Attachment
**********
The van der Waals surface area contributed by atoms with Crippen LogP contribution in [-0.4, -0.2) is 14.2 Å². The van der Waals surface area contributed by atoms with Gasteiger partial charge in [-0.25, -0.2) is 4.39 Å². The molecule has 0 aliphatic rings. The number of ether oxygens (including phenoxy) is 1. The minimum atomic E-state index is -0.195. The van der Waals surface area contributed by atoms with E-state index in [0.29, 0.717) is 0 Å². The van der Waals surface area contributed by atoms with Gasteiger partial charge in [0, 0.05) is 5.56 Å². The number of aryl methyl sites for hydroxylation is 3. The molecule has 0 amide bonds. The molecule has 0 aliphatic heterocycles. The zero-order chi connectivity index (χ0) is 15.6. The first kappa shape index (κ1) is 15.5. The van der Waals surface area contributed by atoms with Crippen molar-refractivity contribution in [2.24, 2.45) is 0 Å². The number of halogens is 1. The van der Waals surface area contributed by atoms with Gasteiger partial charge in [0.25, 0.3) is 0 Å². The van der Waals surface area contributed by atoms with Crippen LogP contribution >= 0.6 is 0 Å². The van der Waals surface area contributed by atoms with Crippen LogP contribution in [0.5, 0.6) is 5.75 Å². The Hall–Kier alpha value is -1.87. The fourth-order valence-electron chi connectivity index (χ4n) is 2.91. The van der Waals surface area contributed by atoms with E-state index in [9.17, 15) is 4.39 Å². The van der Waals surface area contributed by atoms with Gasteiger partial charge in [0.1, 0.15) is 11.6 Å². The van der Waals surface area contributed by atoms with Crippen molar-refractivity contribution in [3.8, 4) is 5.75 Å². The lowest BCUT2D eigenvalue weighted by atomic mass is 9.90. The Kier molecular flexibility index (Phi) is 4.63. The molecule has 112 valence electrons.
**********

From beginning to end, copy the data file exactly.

The van der Waals surface area contributed by atoms with Crippen LogP contribution in [-0.4, -0.2) is 14.2 Å². The van der Waals surface area contributed by atoms with Gasteiger partial charge in [-0.25, -0.2) is 4.39 Å². The molecule has 0 aliphatic rings. The number of ether oxygens (including phenoxy) is 1. The minimum atomic E-state index is -0.195. The van der Waals surface area contributed by atoms with E-state index in [0.29, 0.717) is 0 Å². The van der Waals surface area contributed by atoms with Gasteiger partial charge in [0, 0.05) is 5.56 Å². The number of aryl methyl sites for hydroxylation is 3. The molecule has 0 amide bonds. The molecule has 0 aliphatic heterocycles. The zero-order chi connectivity index (χ0) is 15.6. The first kappa shape index (κ1) is 15.5. The van der Waals surface area contributed by atoms with Crippen molar-refractivity contribution in [2.24, 2.45) is 0 Å². The number of halogens is 1. The van der Waals surface area contributed by atoms with Gasteiger partial charge in [0.25, 0.3) is 0 Å². The van der Waals surface area contributed by atoms with Crippen LogP contribution >= 0.6 is 0 Å². The van der Waals surface area contributed by atoms with Crippen LogP contribution in [0.5, 0.6) is 5.75 Å². The Hall–Kier alpha value is -1.87. The fourth-order valence-electron chi connectivity index (χ4n) is 2.91. The van der Waals surface area contributed by atoms with E-state index in [9.17, 15) is 4.39 Å². The van der Waals surface area contributed by atoms with Gasteiger partial charge in [0.1, 0.15) is 11.6 Å². The van der Waals surface area contributed by atoms with Crippen molar-refractivity contribution in [3.8, 4) is 5.75 Å². The lowest BCUT2D eigenvalue weighted by atomic mass is 9.90. The Kier molecular flexibility index (Phi) is 4.63. The molecule has 112 valence electrons.